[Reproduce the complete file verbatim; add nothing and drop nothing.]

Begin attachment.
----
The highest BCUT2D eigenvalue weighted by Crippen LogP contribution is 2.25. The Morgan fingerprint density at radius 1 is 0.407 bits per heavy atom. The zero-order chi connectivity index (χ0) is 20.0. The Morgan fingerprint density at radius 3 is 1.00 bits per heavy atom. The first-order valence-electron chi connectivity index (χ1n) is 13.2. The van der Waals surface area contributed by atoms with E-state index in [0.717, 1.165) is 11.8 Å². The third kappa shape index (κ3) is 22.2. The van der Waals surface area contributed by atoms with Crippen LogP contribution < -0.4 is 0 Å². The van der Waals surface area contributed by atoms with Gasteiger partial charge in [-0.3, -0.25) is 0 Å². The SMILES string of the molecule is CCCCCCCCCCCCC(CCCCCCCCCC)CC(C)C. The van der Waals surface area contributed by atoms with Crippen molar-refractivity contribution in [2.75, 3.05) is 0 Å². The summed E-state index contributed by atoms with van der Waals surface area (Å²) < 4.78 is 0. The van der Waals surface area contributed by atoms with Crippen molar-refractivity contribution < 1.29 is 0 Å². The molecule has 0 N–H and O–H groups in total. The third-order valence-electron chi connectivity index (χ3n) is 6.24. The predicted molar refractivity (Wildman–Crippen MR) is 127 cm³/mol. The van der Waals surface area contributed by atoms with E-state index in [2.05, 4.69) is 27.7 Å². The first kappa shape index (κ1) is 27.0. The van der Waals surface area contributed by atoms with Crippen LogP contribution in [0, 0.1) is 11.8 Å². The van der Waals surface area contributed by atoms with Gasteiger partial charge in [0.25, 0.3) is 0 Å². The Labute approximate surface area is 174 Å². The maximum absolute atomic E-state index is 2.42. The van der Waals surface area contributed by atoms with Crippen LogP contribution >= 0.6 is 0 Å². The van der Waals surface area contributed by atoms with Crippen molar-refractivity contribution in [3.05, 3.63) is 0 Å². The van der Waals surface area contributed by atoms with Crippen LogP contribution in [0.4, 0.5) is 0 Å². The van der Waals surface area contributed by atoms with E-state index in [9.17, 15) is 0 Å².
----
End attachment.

The highest BCUT2D eigenvalue weighted by Crippen LogP contribution is 2.25. The Morgan fingerprint density at radius 1 is 0.407 bits per heavy atom. The zero-order chi connectivity index (χ0) is 20.0. The Morgan fingerprint density at radius 3 is 1.00 bits per heavy atom. The first-order valence-electron chi connectivity index (χ1n) is 13.2. The van der Waals surface area contributed by atoms with E-state index in [0.717, 1.165) is 11.8 Å². The third kappa shape index (κ3) is 22.2. The van der Waals surface area contributed by atoms with Crippen LogP contribution < -0.4 is 0 Å². The van der Waals surface area contributed by atoms with Gasteiger partial charge in [-0.3, -0.25) is 0 Å². The SMILES string of the molecule is CCCCCCCCCCCCC(CCCCCCCCCC)CC(C)C. The van der Waals surface area contributed by atoms with Crippen molar-refractivity contribution in [2.75, 3.05) is 0 Å². The summed E-state index contributed by atoms with van der Waals surface area (Å²) < 4.78 is 0. The van der Waals surface area contributed by atoms with Crippen molar-refractivity contribution < 1.29 is 0 Å². The molecule has 0 N–H and O–H groups in total. The third-order valence-electron chi connectivity index (χ3n) is 6.24. The predicted molar refractivity (Wildman–Crippen MR) is 127 cm³/mol. The van der Waals surface area contributed by atoms with E-state index in [2.05, 4.69) is 27.7 Å². The first kappa shape index (κ1) is 27.0. The van der Waals surface area contributed by atoms with Crippen LogP contribution in [0, 0.1) is 11.8 Å². The van der Waals surface area contributed by atoms with Gasteiger partial charge in [0.25, 0.3) is 0 Å². The Labute approximate surface area is 174 Å². The maximum absolute atomic E-state index is 2.42. The van der Waals surface area contributed by atoms with Crippen LogP contribution >= 0.6 is 0 Å². The van der Waals surface area contributed by atoms with Crippen molar-refractivity contribution in [3.05, 3.63) is 0 Å². The van der Waals surface area contributed by atoms with Crippen LogP contribution in [0.4, 0.5) is 0 Å². The van der Waals surface area contributed by atoms with E-state index in [9.17, 15) is 0 Å².